Chapter 11, in which Mr Neville and Edith take a trip on a pleasure steamer, reads like a novelisation of a well-made play by Noel Coward, or even Oscar Wilde. The tone and the treatment are oddly superficial and at odds with the content. Brookner never quite gets to grips with Mr Neville. He's a 'curiously mythological personage'. The terms of his debate are satisfyingly and reassuringly antique, but his patriarchal condescension perhaps demands greater scrutiny than the novel is prepared to offer. Edith unpicks his argument to an extent, but her critique is weakened by her weakened mood. Brookner herself is all but silent, almost ambivalent.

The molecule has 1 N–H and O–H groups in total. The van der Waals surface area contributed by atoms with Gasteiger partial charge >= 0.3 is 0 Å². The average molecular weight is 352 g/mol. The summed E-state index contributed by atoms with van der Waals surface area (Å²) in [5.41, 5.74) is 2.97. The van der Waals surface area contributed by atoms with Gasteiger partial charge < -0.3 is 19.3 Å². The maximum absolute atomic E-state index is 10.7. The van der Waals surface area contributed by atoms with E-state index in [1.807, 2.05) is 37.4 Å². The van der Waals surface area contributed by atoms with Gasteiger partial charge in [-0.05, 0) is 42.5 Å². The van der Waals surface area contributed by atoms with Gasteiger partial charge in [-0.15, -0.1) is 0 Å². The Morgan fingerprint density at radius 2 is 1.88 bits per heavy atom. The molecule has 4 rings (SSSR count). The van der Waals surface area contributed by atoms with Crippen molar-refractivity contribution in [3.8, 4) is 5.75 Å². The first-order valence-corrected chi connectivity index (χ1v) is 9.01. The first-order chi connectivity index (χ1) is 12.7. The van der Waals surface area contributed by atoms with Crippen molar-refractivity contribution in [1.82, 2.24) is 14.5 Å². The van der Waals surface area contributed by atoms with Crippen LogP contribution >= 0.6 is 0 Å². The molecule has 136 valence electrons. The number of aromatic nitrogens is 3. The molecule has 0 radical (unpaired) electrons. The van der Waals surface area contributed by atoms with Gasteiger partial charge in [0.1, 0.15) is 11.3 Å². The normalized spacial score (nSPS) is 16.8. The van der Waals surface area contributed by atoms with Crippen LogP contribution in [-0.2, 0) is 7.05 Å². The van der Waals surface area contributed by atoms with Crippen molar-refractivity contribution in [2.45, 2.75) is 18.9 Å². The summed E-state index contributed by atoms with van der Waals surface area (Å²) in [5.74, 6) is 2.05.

'Please don't cry,' says Mr Neville at one point. 'I cannot bear to see a woman cry; it makes me want to hit her.' But there is no challenge, and the narrative glides opaquely on.
|'And I have a rather well-known|
collection of famille rose dishes.
I am sure you love beautiful things.'